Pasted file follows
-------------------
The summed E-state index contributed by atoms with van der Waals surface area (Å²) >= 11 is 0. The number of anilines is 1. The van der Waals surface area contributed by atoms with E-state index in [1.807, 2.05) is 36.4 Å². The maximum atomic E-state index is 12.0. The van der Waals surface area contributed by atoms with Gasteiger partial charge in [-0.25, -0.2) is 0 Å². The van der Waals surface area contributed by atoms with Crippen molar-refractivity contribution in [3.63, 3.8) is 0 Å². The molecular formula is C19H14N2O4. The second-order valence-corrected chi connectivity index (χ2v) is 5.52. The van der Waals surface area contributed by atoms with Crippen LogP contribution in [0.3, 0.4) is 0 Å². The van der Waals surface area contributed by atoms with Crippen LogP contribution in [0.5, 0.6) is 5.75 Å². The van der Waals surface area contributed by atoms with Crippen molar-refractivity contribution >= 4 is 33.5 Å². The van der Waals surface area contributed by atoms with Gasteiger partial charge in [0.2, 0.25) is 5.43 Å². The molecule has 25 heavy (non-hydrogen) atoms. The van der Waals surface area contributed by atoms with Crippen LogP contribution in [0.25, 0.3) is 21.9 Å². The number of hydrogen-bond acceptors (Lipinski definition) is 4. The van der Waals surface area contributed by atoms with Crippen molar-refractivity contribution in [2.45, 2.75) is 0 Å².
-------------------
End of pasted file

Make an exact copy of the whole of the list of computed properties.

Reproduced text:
The summed E-state index contributed by atoms with van der Waals surface area (Å²) >= 11 is 0. The number of anilines is 1. The van der Waals surface area contributed by atoms with E-state index in [1.807, 2.05) is 36.4 Å². The maximum atomic E-state index is 12.0. The van der Waals surface area contributed by atoms with Gasteiger partial charge in [-0.25, -0.2) is 0 Å². The van der Waals surface area contributed by atoms with Crippen molar-refractivity contribution in [3.63, 3.8) is 0 Å². The molecular formula is C19H14N2O4. The second-order valence-corrected chi connectivity index (χ2v) is 5.52. The van der Waals surface area contributed by atoms with Crippen LogP contribution in [0.3, 0.4) is 0 Å². The van der Waals surface area contributed by atoms with Crippen LogP contribution in [0.5, 0.6) is 5.75 Å². The van der Waals surface area contributed by atoms with Crippen molar-refractivity contribution >= 4 is 33.5 Å². The van der Waals surface area contributed by atoms with Gasteiger partial charge in [0.2, 0.25) is 5.43 Å². The molecule has 25 heavy (non-hydrogen) atoms. The van der Waals surface area contributed by atoms with Crippen LogP contribution in [0.25, 0.3) is 21.9 Å². The number of hydrogen-bond acceptors (Lipinski definition) is 4. The van der Waals surface area contributed by atoms with Crippen molar-refractivity contribution in [2.45, 2.75) is 0 Å².